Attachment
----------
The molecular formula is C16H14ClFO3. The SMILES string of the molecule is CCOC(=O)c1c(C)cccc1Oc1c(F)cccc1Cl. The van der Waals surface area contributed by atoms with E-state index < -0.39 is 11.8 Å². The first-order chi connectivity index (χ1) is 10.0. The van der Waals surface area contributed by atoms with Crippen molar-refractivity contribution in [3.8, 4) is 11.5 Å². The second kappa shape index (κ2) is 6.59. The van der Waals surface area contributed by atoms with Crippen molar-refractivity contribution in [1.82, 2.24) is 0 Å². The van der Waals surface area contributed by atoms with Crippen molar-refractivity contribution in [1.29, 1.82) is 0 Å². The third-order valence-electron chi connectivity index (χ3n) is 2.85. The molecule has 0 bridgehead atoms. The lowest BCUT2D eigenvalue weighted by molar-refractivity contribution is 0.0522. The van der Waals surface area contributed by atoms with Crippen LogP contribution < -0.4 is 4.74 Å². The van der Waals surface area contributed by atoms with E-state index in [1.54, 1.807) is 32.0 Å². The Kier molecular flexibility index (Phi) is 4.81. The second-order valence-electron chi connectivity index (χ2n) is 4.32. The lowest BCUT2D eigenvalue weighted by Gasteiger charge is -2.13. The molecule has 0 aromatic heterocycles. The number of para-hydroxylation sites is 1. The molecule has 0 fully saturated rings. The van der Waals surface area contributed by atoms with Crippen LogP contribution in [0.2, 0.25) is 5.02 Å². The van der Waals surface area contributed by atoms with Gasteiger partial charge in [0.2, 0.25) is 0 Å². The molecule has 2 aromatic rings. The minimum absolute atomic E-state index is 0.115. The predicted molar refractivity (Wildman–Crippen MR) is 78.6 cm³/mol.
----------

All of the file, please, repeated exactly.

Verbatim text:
The molecular formula is C16H14ClFO3. The SMILES string of the molecule is CCOC(=O)c1c(C)cccc1Oc1c(F)cccc1Cl. The van der Waals surface area contributed by atoms with E-state index < -0.39 is 11.8 Å². The first-order chi connectivity index (χ1) is 10.0. The van der Waals surface area contributed by atoms with Crippen molar-refractivity contribution in [3.8, 4) is 11.5 Å². The second kappa shape index (κ2) is 6.59. The van der Waals surface area contributed by atoms with Crippen molar-refractivity contribution in [1.82, 2.24) is 0 Å². The van der Waals surface area contributed by atoms with Crippen molar-refractivity contribution in [1.29, 1.82) is 0 Å². The third-order valence-electron chi connectivity index (χ3n) is 2.85. The molecule has 0 bridgehead atoms. The lowest BCUT2D eigenvalue weighted by molar-refractivity contribution is 0.0522. The van der Waals surface area contributed by atoms with Crippen LogP contribution < -0.4 is 4.74 Å². The van der Waals surface area contributed by atoms with E-state index in [1.54, 1.807) is 32.0 Å². The Kier molecular flexibility index (Phi) is 4.81. The second-order valence-electron chi connectivity index (χ2n) is 4.32. The lowest BCUT2D eigenvalue weighted by Gasteiger charge is -2.13. The molecule has 0 aromatic heterocycles. The number of para-hydroxylation sites is 1. The molecule has 0 fully saturated rings. The van der Waals surface area contributed by atoms with Crippen LogP contribution in [0.2, 0.25) is 5.02 Å². The van der Waals surface area contributed by atoms with Gasteiger partial charge in [0.2, 0.25) is 0 Å². The molecule has 2 aromatic rings. The minimum absolute atomic E-state index is 0.115. The predicted molar refractivity (Wildman–Crippen MR) is 78.6 cm³/mol.